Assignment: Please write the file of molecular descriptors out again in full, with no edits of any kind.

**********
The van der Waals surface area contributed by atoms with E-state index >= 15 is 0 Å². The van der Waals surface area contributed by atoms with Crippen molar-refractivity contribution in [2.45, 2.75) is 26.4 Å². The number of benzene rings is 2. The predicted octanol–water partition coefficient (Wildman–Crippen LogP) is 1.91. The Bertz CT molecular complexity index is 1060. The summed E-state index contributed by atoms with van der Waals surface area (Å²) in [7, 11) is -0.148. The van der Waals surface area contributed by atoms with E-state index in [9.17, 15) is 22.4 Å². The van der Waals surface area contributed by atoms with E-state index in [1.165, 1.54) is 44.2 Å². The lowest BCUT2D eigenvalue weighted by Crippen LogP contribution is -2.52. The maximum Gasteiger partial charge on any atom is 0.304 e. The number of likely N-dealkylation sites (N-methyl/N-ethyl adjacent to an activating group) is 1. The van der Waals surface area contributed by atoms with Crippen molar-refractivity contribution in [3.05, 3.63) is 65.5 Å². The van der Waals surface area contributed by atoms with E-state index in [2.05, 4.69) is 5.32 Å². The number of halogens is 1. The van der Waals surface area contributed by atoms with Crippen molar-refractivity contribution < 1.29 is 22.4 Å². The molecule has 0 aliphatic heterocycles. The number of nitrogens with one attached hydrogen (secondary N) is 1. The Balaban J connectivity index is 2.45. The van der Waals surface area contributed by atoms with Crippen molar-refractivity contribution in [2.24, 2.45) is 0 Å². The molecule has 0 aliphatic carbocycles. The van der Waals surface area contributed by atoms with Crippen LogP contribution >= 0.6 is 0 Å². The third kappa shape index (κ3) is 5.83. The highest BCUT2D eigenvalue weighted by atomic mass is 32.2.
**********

The van der Waals surface area contributed by atoms with E-state index >= 15 is 0 Å². The van der Waals surface area contributed by atoms with Crippen molar-refractivity contribution in [2.45, 2.75) is 26.4 Å². The number of benzene rings is 2. The predicted octanol–water partition coefficient (Wildman–Crippen LogP) is 1.91. The Bertz CT molecular complexity index is 1060. The summed E-state index contributed by atoms with van der Waals surface area (Å²) in [7, 11) is -0.148. The van der Waals surface area contributed by atoms with E-state index in [9.17, 15) is 22.4 Å². The van der Waals surface area contributed by atoms with E-state index in [1.165, 1.54) is 44.2 Å². The lowest BCUT2D eigenvalue weighted by Crippen LogP contribution is -2.52. The maximum Gasteiger partial charge on any atom is 0.304 e. The number of likely N-dealkylation sites (N-methyl/N-ethyl adjacent to an activating group) is 1. The van der Waals surface area contributed by atoms with Crippen molar-refractivity contribution in [3.05, 3.63) is 65.5 Å². The van der Waals surface area contributed by atoms with E-state index in [2.05, 4.69) is 5.32 Å². The number of halogens is 1. The van der Waals surface area contributed by atoms with Crippen molar-refractivity contribution < 1.29 is 22.4 Å². The molecule has 0 aliphatic heterocycles. The number of nitrogens with one attached hydrogen (secondary N) is 1. The Balaban J connectivity index is 2.45. The van der Waals surface area contributed by atoms with Crippen molar-refractivity contribution in [2.24, 2.45) is 0 Å². The molecule has 0 aliphatic carbocycles. The van der Waals surface area contributed by atoms with Crippen LogP contribution >= 0.6 is 0 Å². The third kappa shape index (κ3) is 5.83. The highest BCUT2D eigenvalue weighted by atomic mass is 32.2.